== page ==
This may seem obvious, but it’s important to track the results of each test and then document them for future reference. This way, you have a record of what elements on your site or campaign have been tested and why you chose the final iterations you did. You can also reference your results when developing future pages or campaigns so that you don’t have to run similar tests over again.

  8. Keep Testing

    Your marketing efforts can always be improved. Once you’ve found the best wording for your subject line, play around with the placement of your call to action. When your layout is perfect, try different images. There are lots of things that impact the success of your website, emails, and other promotions, so keep working to find what appeals best to your customers.

    It’s also important to test again if your first test didn’t yield statistically significant results. Just because the versions you tried didn’t create a difference doesn’t mean that a different change won’t.

  9. But Don’t just Test for Testing’s Sake

    That said, it’s important to only test things that are relevant to your marketing efforts. Don’t just create tests for the sake of running tests, and don’t test variations that you would never be willing to push live if they turned out to be the top performer. The purpose of running A/B tests is to find the best version of your site or campaign and put it into action, so any tests that don’t serve this purpose are a waste of your effort and time.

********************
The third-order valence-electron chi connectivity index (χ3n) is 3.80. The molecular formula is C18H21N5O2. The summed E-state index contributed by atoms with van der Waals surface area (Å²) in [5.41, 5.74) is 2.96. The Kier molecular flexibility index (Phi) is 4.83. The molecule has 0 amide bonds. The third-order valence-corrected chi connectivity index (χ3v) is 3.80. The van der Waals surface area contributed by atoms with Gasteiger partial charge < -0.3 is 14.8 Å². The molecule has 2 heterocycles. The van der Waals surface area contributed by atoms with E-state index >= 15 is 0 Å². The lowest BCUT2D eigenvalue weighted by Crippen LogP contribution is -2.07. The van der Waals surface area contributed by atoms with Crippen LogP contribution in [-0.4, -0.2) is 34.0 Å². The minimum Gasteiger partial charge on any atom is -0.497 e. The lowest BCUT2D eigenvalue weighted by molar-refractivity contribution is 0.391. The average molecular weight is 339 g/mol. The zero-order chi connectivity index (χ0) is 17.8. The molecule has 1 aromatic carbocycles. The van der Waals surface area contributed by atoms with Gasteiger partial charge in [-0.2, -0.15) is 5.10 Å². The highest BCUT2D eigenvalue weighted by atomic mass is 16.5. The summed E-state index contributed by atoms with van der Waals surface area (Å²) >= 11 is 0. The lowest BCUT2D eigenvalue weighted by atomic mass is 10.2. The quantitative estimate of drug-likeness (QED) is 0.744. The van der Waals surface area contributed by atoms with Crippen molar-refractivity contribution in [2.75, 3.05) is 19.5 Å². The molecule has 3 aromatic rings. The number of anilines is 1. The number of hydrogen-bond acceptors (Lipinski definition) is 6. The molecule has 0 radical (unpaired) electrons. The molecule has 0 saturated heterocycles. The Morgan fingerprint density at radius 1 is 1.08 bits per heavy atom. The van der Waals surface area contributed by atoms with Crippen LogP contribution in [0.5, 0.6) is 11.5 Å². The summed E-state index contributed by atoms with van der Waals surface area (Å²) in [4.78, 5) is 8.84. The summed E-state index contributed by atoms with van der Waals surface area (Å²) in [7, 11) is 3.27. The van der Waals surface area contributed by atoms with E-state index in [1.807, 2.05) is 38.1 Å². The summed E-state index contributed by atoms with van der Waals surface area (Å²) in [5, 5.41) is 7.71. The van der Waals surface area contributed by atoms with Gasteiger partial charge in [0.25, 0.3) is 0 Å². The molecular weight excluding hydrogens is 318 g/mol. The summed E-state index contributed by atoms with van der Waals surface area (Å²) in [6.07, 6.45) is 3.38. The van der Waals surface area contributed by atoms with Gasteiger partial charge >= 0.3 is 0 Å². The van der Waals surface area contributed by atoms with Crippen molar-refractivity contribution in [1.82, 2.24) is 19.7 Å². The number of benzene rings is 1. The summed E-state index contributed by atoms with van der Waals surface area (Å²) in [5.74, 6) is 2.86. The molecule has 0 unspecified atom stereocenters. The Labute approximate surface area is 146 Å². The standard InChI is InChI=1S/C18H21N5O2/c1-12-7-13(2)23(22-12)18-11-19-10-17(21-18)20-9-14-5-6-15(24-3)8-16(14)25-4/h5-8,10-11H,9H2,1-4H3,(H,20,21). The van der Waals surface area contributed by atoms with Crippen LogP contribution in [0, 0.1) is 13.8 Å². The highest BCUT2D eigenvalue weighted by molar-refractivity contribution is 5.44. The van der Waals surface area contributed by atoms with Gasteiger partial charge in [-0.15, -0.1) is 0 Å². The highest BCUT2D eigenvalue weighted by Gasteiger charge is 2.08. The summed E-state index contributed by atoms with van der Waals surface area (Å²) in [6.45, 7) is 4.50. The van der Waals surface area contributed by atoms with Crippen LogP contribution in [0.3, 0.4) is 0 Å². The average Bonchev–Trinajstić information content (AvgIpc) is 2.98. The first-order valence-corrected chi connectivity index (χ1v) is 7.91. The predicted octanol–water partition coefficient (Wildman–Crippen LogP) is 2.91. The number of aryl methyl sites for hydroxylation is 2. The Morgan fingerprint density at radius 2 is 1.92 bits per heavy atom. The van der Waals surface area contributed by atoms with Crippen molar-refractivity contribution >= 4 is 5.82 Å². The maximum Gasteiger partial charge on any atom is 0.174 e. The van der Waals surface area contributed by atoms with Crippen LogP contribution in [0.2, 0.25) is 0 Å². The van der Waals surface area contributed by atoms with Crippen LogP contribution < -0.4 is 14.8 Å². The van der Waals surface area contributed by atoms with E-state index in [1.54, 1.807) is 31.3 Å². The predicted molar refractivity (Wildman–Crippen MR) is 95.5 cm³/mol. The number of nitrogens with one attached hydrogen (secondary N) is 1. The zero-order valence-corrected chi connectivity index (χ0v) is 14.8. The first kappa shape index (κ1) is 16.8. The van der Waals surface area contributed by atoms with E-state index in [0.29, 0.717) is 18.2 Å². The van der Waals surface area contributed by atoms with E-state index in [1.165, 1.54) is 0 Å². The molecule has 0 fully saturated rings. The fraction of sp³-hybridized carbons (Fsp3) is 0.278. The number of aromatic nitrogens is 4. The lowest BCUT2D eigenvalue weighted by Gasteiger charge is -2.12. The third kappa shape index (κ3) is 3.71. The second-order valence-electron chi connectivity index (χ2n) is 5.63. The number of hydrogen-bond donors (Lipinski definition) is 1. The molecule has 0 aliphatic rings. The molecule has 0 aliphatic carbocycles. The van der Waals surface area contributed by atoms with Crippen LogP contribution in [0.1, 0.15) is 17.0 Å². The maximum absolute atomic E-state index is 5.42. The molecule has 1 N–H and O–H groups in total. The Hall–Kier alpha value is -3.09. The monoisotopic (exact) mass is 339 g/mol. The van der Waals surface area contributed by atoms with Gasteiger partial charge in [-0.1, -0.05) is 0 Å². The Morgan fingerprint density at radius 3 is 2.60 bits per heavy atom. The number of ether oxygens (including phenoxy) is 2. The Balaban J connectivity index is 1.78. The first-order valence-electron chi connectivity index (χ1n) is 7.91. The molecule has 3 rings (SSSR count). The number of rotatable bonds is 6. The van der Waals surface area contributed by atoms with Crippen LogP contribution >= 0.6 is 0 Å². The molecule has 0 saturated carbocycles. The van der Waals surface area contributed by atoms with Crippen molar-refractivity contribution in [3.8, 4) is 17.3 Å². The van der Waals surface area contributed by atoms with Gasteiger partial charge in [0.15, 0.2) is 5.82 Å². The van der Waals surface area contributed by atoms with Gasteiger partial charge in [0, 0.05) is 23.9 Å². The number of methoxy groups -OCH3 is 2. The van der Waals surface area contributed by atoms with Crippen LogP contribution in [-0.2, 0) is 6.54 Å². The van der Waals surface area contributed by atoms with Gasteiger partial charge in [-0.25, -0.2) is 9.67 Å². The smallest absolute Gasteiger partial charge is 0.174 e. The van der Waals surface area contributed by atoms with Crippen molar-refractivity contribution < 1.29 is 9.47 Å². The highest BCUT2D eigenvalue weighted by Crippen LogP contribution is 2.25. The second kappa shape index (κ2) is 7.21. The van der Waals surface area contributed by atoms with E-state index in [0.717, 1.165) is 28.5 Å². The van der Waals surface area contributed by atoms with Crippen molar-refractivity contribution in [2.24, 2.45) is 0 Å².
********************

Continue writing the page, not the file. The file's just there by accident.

A/B testing helps you maximize the efficiency of your website and increase your conversions and lead generation. It’s important to run your tests according to these best practices to generate results you can put to good use. Set out your parameters in advance, run tests scientifically, and track your results to ensure you get actionable value from every test. And when you’re finished that, find something else worth testing.

Have questions about A/B testing or other design issues? Contact us or leave them in the comments below.